- Cargo: Expose rustc cfg values to build scripts.
- Don't reuse RandomState seeds.
- Reduce the number of bytes hashed by IchHasher.
- Add impls for
Productimpls for both
- Prevent exhaustive matching of Ordering to allow for future extension.
- Add Iterator trait TrustedLen to enable better FromIterator / Extend.
RefUnwindSafefor atomic types.
- Detect extra region requirements in impls.
- Add conversions from
- Optimize ObligationForest's NodeState handling.
- hashmap: Store hashes as usize internally.
- Dmitry Gritsay
- Marcin Fatyga
- Martin Glagla
- Matwey V. Kornilov
Changes to Rust follow the Rust RFC (request for comments) process. These are the RFCs that were approved for implementation this week:
No RFCs were approved this week!
Final Comment Period
Style RFCs are part of the process for deciding on style guidelines for the Rust community and defaults for Rustfmt. The process is similar to the RFC process, but we try to reach rough consensus on issues (including a final comment period) before progressing to PRs. Just like the RFC process, all users are welcome to comment and submit RFCs. If you want to help decide what Rust code should look like, come get involved!
Ready for PR:
Final comment period:
- 11/9. Rust Boulder/Denver Monthly Meeting.
- 11/10. Columbus Rust Society.
- 11/14. Seattle Rust Meetup.
- 11/15. Rust Philippines: Introduction to Rust Programming Language.
- 11/16. Rust User Group Cologne - Open Source Audio Meetup.
- 11/16. London Rust meetup #10.
- 11/16. Rust LA Monthly Meetup - Hack Night.
- 11/16. Rust Community Team Meeting at #rust-community on irc.mozilla.org.
- 11/16. Rust Documentation Team Meeting at #rust-docs on irc.mozilla.org.
- 11/19 - 11/20. ./novemb.rs Code Sprint.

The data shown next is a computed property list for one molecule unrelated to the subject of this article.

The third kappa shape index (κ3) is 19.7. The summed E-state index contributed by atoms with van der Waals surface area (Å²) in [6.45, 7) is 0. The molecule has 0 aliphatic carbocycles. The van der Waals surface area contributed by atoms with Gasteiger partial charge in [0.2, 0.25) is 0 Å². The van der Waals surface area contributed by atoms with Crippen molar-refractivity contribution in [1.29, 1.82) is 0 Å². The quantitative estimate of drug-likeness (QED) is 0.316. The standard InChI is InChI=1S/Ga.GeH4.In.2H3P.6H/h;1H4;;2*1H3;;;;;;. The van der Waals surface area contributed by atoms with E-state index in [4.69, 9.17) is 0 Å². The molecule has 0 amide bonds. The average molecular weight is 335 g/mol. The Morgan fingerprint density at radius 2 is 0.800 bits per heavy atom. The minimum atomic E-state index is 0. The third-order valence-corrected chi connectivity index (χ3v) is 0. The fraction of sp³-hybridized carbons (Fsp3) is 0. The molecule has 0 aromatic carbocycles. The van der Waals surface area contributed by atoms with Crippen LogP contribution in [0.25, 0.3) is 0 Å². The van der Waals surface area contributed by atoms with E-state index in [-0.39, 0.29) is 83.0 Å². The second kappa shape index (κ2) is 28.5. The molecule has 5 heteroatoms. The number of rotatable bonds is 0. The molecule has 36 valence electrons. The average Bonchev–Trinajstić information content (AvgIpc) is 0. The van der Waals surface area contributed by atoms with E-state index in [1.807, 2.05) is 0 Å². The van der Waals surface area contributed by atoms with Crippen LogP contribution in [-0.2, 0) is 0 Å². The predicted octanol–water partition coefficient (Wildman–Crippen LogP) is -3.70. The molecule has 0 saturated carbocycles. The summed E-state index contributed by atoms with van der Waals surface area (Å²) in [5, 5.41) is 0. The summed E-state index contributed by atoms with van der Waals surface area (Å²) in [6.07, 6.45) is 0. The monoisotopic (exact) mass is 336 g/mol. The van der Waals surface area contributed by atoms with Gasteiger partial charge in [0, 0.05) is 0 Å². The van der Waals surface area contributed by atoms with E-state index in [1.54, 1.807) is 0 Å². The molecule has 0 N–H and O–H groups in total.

- 11/19 - 11/20. Rust Cologne - Weekend Special: Novemb.rs Code Sprint sponsored by Mozilla.
- 11/19 - 11/20. L'événement du Logiciel Libre à Toulouse.
fn work(on: RustProject) -> Money
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Quote of the Week
I want to paint you a picture of a utopia in which Rust has expanded to become the fabric of the entire classical computing world, where the possibilities of what we can achieve are not shackled to the decaying dreams of computer science past. In this perfect utopia you have invented the perfect model for managing your computer's sci-fi hardware, perfectly free from the legacy of Unix and Windows. And you need the perfect language to write it in. Everywhere you look is legacy: C, C++, Java; the stacks get bigger and bigger, cruft all the way down.
The only shining light is Rust. Those Rustaceans have been chipping away the cruft, distilling their platform to only the essence of bits and bytes, while also expanding its expressive power toward legendary elegance. Rust doesn't want to tell you how to build your system. Rust wants to serve you, to fulfill your dreams, on your terms. For your ambitions, Rust is the only reasonable choice in a world filled with compromises.
Thanks to Japaric for the suggestion.